app namespace is what ensures that the feature is backward compatible.
iii. Using the fonts
Now that we have defined the fonts, we could either use it programmatically, directly in XML layouts, or via a style that will be applied to the view in the layout.
Let’s have a look at how we could use the custom fonts in each case.
a. Using the font programmatically
We can decide to use this font programmatically in a way quite similar to how we
have always been doing, except that we’re not creating this
from an “asset”. Rather, we’ll be getting it as a resource. Doing this programmatically
(for backward compatibility) will look like:
Typeface typeface = ResourcesCompat.getFont(this, R.font.app_font); fontText.setTypeface(typeface);
b. Using the font-family directly in the layout file
You can apply this font family created in step ii above directly in the layout file. Using it will look something like this:
<TextView android:layout_width="wrap_content" android:layout_height="wrap_content" android:text="Text" android:textStyle="bold" android:fontFamily="@font/app_font" />
Something worth noting here is that it appears that one can specify the
attribute using either the
The catch here is that the
android:fontFamily attribute is not available for API levels below API 16, while we’re
trying to backport this feature all the way to API 14.
To go around this, gotcha, we can use the
app namespace instead. However, there seems to
be another interesting discovery: Android Studio flags the
app:fontFamily attribute as “Unexpected namespace prefix app found for tag TextView” as seen in the screenshot below,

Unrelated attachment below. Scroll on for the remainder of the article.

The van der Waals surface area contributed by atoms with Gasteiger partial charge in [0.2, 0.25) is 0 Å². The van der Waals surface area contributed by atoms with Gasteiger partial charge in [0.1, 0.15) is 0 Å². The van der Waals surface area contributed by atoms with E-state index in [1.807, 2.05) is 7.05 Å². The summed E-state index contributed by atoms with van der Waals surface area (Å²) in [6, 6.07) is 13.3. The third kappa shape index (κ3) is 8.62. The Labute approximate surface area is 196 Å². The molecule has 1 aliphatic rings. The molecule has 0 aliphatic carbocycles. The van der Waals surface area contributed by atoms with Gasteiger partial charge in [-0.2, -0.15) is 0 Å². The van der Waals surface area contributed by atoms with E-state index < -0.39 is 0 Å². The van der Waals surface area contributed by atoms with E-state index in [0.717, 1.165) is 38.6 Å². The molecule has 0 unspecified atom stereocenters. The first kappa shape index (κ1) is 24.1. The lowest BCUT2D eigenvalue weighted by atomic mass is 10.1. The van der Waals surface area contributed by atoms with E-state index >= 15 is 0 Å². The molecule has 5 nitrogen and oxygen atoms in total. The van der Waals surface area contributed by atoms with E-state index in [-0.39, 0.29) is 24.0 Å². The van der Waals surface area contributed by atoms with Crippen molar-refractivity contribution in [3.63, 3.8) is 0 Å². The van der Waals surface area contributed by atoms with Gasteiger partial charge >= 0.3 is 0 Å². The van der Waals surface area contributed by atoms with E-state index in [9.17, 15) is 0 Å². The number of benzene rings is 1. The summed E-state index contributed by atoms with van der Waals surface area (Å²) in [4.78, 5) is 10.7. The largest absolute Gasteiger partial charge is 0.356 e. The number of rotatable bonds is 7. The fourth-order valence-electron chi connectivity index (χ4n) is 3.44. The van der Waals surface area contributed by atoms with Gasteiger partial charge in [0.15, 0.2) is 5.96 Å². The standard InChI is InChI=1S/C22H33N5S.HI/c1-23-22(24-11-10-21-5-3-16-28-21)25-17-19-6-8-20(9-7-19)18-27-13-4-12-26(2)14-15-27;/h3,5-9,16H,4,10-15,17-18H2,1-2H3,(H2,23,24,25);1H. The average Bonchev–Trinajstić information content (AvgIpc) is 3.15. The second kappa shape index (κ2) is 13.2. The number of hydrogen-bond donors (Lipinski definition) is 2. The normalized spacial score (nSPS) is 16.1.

but it seems to work for me regardless of what AS is saying.
(Dear reader, I’d love to get your feedback if you’re able to reproduce this weird behaviour too).
c. Using the font-family via a style
Another usage of the font family is via a style (or text appearance). We could specify
fontFamily attribute to use the font family created in step ii, and then in turn
use that as a text appearance or even style in the layout. Defining this in the
file will look something like:
<style name="TextAppearance"> <item name="fontFamily">@font/app_font</item> </style>
We can now use this
TextAppearance style as a text appearance on our textviews accross the app. The usages will look something like:
<TextView android:layout_width="wrap_content" android:layout_height="wrap_content" android:text="Text" android:textAppearance="@style/TextAppearance" android:textSize="17sp" android:textStyle="italic" />
It’s interesting to note that the system is able to pick the appropriate font defined in the
@font/app_font font family resource file that best fits the
textStyle given to the view.
Resources and further reading
In summary, in this post, we have looked at how to implement backward compatible custom fonts in Android using the Support library 26.
Want actual code? I have written a sample code that demonstrates everything approach discussed in this post. Feel free to check it out at https://github.com/segunfamisa/android-fonts-xml-sample.
Another font-related improvement in Android O worth looking at, in my opinion is the downloadable fonts. This is really cool because it means you won’t have to bundle the font files with the app. Instead, you will specify which font provider (like Google Fonts) you want to retrieve them from, and apply the typeface on the desired view. Check the resources and further reading section for a direct link to the official docs.
Thank you so much for reading this post, please feel free to share if you found it helpful. Also, please feel free to make corrections, suggestions and ask questions in the comment section at the bottom of the page.